Successfully Managing a Panel Interview

by Stacie Garlieb, Successful Impressions
Panel interviewing is becoming more common and has some unique characteristics to challenge even the most capable interview candidate.  Companies use panels, or groups, to interview for a few different reasons.  This format allows the organization to have several people evaluate skills at the same time, hearing the same response to questions.  Panels also provide an opportunity for the hiring team to immediately gain consensus on the candidate’s qualifications right after the interviews, because they are already in the same room.
As a candidate in the interview process, the thought of having a group of people evaluating you all at once can be a bit overwhelming.  With proper preparation and execution, these interviews can actually be easier than one-on-one interviews.  Once you know you have the interview:
·      Call to confirm and know your environment.  The day before, call whoever scheduled the interview with you and ask who will be interviewing and what their role is in the organization. 
·      Bring copies of your resume for everyone.  Anticipate that there may be an additional person or two who decides to sit in on your interview, so have extra copies too.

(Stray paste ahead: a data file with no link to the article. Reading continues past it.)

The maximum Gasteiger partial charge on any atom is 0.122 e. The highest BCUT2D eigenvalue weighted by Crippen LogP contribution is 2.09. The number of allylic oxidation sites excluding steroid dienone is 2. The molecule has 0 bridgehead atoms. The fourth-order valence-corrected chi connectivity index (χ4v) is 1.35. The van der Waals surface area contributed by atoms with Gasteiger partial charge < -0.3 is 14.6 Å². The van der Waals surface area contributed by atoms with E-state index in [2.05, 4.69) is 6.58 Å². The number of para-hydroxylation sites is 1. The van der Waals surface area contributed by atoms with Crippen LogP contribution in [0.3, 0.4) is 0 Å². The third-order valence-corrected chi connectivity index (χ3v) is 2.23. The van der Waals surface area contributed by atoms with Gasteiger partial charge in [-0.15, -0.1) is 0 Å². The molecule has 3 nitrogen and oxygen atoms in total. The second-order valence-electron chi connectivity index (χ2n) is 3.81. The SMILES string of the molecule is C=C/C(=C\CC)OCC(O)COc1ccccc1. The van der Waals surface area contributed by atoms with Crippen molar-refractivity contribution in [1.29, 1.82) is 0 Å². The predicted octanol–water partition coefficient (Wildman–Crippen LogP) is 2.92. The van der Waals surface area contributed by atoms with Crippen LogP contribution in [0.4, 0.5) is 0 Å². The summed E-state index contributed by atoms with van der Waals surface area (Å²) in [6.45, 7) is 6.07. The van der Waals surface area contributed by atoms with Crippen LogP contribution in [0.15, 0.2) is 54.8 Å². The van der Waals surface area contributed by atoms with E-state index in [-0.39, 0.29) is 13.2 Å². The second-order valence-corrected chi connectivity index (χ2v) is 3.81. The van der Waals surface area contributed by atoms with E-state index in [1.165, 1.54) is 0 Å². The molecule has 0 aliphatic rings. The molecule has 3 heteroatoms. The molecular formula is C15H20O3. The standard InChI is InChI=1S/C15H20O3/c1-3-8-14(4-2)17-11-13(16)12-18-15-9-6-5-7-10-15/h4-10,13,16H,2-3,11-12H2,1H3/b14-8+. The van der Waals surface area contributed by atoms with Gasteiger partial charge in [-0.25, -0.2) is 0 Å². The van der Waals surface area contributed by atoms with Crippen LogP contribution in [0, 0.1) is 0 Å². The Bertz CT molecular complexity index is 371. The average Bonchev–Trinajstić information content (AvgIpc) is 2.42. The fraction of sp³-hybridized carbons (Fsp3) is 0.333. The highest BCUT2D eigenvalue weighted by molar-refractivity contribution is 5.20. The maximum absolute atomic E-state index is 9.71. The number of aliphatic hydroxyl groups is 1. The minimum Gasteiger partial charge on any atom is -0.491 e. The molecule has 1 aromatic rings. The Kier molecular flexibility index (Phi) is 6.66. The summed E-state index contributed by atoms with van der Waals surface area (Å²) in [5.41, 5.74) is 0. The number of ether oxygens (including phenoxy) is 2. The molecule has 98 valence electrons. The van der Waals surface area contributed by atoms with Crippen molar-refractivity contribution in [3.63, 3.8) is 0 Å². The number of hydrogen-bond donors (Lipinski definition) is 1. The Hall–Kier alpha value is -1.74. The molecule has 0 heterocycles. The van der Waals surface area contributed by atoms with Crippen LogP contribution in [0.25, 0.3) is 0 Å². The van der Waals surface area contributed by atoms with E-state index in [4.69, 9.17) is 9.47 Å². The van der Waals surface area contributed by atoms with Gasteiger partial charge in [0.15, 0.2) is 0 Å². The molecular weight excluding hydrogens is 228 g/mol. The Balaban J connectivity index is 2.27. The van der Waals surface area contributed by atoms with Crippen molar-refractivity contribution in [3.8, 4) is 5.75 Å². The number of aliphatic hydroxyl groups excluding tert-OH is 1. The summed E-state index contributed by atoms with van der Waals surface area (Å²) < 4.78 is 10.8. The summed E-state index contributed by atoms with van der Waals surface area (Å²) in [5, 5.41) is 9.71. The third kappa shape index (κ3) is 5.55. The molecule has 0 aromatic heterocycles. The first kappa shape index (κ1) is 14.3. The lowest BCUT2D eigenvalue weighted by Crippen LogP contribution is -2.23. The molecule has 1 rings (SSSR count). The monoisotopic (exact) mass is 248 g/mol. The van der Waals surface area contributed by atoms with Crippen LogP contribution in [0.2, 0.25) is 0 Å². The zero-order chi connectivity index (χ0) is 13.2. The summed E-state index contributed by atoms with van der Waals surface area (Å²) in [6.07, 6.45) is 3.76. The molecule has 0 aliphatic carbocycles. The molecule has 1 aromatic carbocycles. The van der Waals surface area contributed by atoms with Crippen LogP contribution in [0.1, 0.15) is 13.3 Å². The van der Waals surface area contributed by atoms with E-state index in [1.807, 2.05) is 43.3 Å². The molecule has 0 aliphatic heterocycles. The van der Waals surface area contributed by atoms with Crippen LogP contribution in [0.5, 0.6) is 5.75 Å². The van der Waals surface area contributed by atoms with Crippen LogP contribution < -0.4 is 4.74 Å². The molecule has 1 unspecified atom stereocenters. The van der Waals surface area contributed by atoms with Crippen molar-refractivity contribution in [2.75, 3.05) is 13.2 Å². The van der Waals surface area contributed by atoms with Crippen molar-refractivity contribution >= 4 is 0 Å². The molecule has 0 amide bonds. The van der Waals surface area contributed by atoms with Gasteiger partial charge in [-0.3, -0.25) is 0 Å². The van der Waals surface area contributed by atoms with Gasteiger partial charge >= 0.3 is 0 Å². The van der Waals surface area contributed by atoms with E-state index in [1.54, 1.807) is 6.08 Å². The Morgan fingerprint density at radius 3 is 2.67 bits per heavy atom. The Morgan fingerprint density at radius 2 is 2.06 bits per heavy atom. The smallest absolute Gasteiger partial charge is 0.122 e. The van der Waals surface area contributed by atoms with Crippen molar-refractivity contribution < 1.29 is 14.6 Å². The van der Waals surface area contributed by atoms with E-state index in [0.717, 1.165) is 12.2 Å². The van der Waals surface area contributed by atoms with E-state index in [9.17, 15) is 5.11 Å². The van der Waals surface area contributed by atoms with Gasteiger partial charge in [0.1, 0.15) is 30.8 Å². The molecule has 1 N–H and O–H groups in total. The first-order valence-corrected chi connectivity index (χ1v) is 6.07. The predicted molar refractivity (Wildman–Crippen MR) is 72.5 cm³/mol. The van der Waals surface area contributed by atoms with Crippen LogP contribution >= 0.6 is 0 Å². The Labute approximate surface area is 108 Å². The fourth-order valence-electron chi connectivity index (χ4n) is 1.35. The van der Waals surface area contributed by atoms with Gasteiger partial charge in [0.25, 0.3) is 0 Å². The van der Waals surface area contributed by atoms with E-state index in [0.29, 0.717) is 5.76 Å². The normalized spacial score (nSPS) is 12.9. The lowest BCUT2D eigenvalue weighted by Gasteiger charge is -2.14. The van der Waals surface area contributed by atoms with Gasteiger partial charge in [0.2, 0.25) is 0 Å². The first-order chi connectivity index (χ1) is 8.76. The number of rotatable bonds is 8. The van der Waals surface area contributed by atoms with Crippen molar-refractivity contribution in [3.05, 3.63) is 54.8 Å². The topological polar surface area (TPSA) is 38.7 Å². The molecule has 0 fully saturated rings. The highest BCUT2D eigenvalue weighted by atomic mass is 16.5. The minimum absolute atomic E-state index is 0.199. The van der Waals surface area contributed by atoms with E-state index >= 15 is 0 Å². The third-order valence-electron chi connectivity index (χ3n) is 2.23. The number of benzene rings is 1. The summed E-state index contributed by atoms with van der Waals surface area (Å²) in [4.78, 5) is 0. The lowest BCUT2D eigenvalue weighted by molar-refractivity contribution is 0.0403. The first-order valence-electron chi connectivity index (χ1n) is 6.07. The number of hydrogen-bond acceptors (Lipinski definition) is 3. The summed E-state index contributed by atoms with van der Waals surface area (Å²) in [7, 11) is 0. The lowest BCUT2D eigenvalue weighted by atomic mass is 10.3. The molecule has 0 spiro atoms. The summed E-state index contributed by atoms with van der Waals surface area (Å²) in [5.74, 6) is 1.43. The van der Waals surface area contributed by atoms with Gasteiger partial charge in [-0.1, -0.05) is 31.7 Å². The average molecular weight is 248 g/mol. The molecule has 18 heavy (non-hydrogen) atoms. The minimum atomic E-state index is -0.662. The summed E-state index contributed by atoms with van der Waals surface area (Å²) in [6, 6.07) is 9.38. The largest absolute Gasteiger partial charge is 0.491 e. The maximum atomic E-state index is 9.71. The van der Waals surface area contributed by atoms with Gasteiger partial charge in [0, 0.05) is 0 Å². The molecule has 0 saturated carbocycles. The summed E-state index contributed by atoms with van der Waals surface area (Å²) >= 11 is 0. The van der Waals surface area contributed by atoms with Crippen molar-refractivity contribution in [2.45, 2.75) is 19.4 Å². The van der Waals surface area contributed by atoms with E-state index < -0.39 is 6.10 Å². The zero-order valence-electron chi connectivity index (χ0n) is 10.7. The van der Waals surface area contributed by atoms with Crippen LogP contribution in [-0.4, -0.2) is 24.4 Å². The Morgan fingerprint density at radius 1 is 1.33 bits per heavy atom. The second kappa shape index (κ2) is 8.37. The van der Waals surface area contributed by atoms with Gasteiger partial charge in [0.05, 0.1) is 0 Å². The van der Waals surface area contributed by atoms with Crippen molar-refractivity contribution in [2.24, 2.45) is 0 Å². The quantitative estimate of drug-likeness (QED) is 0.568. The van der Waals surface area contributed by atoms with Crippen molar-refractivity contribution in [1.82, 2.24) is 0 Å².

·      Prepare answers based on the audience.  Once you know who will be in the room, think about what questions each of those people may want to know about your skills and how the job relates to their position and department. 
·      Develop questions to ask at the end of the interview that are relevant.  Asking a panel ‘What path did you take in the organization to be in your current role?’ would not be very effective since each person may want to answer.  Target your questions to a specific member of the panel or have a general question, such as ‘What are the top three objectives for this position in the first 90 days?’ where the appropriate person on the panel can answer.
Successfully execute the interview by:
·      Entering the room with the highest level of professionalism.  If you were meeting with just one person, you would introduce yourself and shake their hand.  Doing this with each person in a panel interview shows your confidence and business acumen.
·      Answering with ‘shared’ eye contact.  No one likes to be in a group conversation where two people seem like they are ignoring the rest of the group.  Look at each interviewer as you answer questions so no one feels excluded.
·      Ending your answers where you start them.  As you finish your answer, look at the person who asked the question.  This lets them know you are ready to answer any follow up question they may have to your answer.
·      Leaving the way you came in.  Once the interview ends, shake each person’s hand and thank them for their time.
Candidates who prepare for the environment and stay focused during the interview will jump far ahead of the competition in the panel interview phase. 
Stacie Garlieb is the President of Successful Impressions, LLC which assists students and working professionals with career search processes and skills. For more information about the resources her company provides including helpful books and resources to guide you through building your resume and your job search, go to and